2011 Whitney Awards Finalists Announced!

It’s awards season. The Grammy are tonight, the Oscars a few weeks from now, and at my house, everyone’s getting ready for a couple months of eating Mac and Cheese from a box while Mom reads for the Whitneys. The Whitneys are an annual set of awards for novels by LDS authors, and the finalists were announced last week. There are 35 finalists in seven categories, and here at Segullah, we’re busy reading. Segullah is grateful to have had a vote in the Whitney Academy for several years, and we love both the opportunity to read great fiction and the chance to honor some of our culture’s best writers. We’ve assembled a cracking team of Melonie Cannon (reading Mysteries), Rosalyn Eves (reading Speculative, Youth Speculative, and Young Adult), Angela Hallstrom (reading General fiction), and Emily Milner (reading Romances and Historical Fiction). Jessie Christensen will probably also pop in from time to time with her opinions on the books she’s read. I’m trying to read all 35 books, and I’m already behind if I want to finish by the April 23rd deadline. I’m very excited about our team– Emily has been reading and judging Whitney books for at least four years, Rosalyn has a great love of all things speculative (for which I’m glad, because it’s my weakest area), Melonie’s eager to delve into the mysteries, and Angela, well Angela is a Whitney Awards winner herself!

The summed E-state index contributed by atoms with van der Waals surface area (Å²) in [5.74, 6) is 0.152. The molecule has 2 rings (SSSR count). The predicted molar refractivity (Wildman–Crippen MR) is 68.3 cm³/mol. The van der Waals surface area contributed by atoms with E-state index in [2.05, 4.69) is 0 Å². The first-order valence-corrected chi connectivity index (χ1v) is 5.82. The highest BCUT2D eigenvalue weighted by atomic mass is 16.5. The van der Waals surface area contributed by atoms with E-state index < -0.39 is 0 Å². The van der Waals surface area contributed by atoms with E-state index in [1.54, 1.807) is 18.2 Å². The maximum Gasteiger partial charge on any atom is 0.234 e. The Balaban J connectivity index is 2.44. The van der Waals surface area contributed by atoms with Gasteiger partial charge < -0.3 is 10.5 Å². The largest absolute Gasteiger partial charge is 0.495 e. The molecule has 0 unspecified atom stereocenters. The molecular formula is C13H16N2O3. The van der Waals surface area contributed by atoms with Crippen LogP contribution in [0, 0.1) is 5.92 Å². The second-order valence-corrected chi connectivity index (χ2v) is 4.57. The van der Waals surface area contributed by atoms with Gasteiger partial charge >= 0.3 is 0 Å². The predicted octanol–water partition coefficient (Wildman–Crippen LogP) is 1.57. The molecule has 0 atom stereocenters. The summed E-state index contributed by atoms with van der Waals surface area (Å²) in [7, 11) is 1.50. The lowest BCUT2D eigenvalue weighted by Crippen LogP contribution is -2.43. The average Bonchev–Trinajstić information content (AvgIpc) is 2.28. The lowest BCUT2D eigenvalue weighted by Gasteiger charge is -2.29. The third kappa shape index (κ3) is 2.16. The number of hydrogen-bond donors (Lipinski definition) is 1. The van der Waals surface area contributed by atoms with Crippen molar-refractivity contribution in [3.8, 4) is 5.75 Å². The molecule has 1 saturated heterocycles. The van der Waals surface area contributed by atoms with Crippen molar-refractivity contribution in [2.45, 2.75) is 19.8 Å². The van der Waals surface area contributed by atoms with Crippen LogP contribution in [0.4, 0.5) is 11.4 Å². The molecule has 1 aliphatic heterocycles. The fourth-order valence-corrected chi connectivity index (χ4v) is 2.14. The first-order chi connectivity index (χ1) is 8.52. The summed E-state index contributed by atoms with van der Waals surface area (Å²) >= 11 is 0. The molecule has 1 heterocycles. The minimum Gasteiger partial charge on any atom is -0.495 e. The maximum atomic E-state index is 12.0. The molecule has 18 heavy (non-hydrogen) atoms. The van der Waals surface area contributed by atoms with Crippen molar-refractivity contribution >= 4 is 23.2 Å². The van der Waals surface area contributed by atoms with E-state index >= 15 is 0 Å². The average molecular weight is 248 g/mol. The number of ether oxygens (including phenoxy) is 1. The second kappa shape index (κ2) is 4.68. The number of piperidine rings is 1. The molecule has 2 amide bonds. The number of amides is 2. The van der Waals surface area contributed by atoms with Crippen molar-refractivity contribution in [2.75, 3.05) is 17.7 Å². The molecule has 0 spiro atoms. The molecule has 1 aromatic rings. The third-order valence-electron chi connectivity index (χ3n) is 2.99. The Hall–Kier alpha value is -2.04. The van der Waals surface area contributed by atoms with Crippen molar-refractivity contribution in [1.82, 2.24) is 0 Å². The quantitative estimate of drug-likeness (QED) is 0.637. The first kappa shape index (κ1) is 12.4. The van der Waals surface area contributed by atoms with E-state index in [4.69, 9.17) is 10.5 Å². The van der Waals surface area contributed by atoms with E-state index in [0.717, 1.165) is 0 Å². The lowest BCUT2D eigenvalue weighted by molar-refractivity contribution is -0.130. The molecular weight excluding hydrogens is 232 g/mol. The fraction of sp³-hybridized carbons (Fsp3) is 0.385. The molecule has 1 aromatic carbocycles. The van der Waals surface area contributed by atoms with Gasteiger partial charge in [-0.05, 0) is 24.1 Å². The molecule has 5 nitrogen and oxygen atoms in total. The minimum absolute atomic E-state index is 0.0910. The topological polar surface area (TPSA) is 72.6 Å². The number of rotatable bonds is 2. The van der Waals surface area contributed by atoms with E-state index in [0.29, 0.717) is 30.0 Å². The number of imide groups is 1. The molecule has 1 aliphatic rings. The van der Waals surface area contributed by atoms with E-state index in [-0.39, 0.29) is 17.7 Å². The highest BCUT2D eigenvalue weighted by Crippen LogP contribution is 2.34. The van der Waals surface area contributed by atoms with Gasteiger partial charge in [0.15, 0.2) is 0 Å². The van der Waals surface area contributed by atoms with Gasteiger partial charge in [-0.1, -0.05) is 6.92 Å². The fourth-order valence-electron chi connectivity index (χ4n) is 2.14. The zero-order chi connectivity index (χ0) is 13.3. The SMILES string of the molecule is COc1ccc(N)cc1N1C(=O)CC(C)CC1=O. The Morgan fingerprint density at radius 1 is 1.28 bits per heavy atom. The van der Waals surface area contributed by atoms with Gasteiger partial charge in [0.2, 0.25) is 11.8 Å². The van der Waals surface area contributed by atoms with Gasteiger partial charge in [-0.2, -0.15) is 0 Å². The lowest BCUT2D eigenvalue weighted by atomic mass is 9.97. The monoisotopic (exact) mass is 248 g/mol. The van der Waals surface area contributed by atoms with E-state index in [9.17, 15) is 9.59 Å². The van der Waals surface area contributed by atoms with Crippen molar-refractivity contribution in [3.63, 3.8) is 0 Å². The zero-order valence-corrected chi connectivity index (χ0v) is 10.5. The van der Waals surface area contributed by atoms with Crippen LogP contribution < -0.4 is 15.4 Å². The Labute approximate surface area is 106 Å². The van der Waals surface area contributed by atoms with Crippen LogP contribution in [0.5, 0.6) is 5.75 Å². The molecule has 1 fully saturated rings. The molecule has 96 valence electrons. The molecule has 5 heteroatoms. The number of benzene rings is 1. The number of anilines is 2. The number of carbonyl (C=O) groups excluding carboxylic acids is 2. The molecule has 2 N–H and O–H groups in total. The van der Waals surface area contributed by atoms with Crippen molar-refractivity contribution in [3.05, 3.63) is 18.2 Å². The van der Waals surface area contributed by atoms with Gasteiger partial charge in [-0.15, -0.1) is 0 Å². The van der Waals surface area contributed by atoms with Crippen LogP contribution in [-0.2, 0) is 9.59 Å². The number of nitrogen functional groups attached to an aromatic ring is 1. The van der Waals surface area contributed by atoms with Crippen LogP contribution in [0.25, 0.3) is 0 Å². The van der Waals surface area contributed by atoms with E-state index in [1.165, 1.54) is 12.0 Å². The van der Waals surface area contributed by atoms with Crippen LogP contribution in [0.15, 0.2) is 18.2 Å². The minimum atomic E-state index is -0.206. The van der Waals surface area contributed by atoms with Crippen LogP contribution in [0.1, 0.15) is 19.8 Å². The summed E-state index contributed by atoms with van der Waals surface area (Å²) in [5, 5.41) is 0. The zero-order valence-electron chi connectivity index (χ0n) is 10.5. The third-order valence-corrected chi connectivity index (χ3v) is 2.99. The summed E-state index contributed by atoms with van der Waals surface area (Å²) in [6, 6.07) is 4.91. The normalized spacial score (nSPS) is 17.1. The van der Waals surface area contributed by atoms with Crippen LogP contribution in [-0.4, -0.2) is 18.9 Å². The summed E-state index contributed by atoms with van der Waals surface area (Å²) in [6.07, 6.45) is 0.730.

You can see a list of the finalists here.

I can’t speak for anyone else on Team Segullah, but I’m really excited for so many of the books. As always, the YA and Youth Speculative categories look really strong; I believe that almost all of the books in both categories are nationally published. I’m particularly excited for Carol Lynch Williams’s Miles from Ordinary and Jenni James’s Pride and Popularity, which my fifth grader says is a super-hot item at her school library (and nearly impossible to reserve from the public library here). I’m also eager to read Jessica Day George’s Tuesdays at the Castle in the Youth Speculative Category. Another book I’m really looking forward to is Marilyn Brown’s Fires of Jerusalem. I interviewed Brown for the Segullah journal several years ago and she talked about the book she was working on at the time, and I strongly suspect that this is that book. I see lots of familiar names in the mystery category, and I’ve come to regard these authors as old friends. But I’ll be eager for Josi Kilpack’s time as Whitney president to end. I say this selfishly because she’s doing a great job, but I also think her mysteries are really fun and I miss seeing them selected as finalists.

When I started reading for the Whitneys, I was a Romance novel virgin with a giant chip on her shoulder. But over the years, I’ve really started to love that category, and have been very impressed with the quality of the work being written in LDS Romances. I’m eager to read Michelle Paige Holmes’s new novel, and I just finished Carla Kelly’s Borrowed Light and really, really enjoyed it.